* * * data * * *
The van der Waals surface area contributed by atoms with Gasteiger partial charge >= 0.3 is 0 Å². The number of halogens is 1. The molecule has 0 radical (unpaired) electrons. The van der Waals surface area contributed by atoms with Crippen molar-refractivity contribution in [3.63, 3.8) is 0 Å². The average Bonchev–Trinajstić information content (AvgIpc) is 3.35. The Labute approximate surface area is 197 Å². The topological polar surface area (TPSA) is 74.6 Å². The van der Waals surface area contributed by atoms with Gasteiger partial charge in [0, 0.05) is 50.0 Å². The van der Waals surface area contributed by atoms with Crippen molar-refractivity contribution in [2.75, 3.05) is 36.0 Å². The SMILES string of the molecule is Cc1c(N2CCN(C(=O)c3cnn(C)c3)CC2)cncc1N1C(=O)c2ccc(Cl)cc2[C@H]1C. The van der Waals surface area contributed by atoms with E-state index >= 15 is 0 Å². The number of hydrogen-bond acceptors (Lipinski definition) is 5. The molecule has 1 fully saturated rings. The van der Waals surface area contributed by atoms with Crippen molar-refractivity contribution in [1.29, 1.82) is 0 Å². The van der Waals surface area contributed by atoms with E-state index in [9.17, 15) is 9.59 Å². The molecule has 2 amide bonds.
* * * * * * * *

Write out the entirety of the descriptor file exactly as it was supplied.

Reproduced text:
The van der Waals surface area contributed by atoms with Gasteiger partial charge >= 0.3 is 0 Å². The number of halogens is 1. The molecule has 0 radical (unpaired) electrons. The van der Waals surface area contributed by atoms with Crippen molar-refractivity contribution in [3.63, 3.8) is 0 Å². The average Bonchev–Trinajstić information content (AvgIpc) is 3.35. The Labute approximate surface area is 197 Å². The topological polar surface area (TPSA) is 74.6 Å². The van der Waals surface area contributed by atoms with Gasteiger partial charge in [0, 0.05) is 50.0 Å². The van der Waals surface area contributed by atoms with Crippen molar-refractivity contribution in [2.75, 3.05) is 36.0 Å². The SMILES string of the molecule is Cc1c(N2CCN(C(=O)c3cnn(C)c3)CC2)cncc1N1C(=O)c2ccc(Cl)cc2[C@H]1C. The van der Waals surface area contributed by atoms with E-state index >= 15 is 0 Å². The number of hydrogen-bond acceptors (Lipinski definition) is 5. The molecule has 1 fully saturated rings. The van der Waals surface area contributed by atoms with Crippen molar-refractivity contribution in [1.29, 1.82) is 0 Å². The van der Waals surface area contributed by atoms with E-state index in [9.17, 15) is 9.59 Å². The molecule has 2 amide bonds.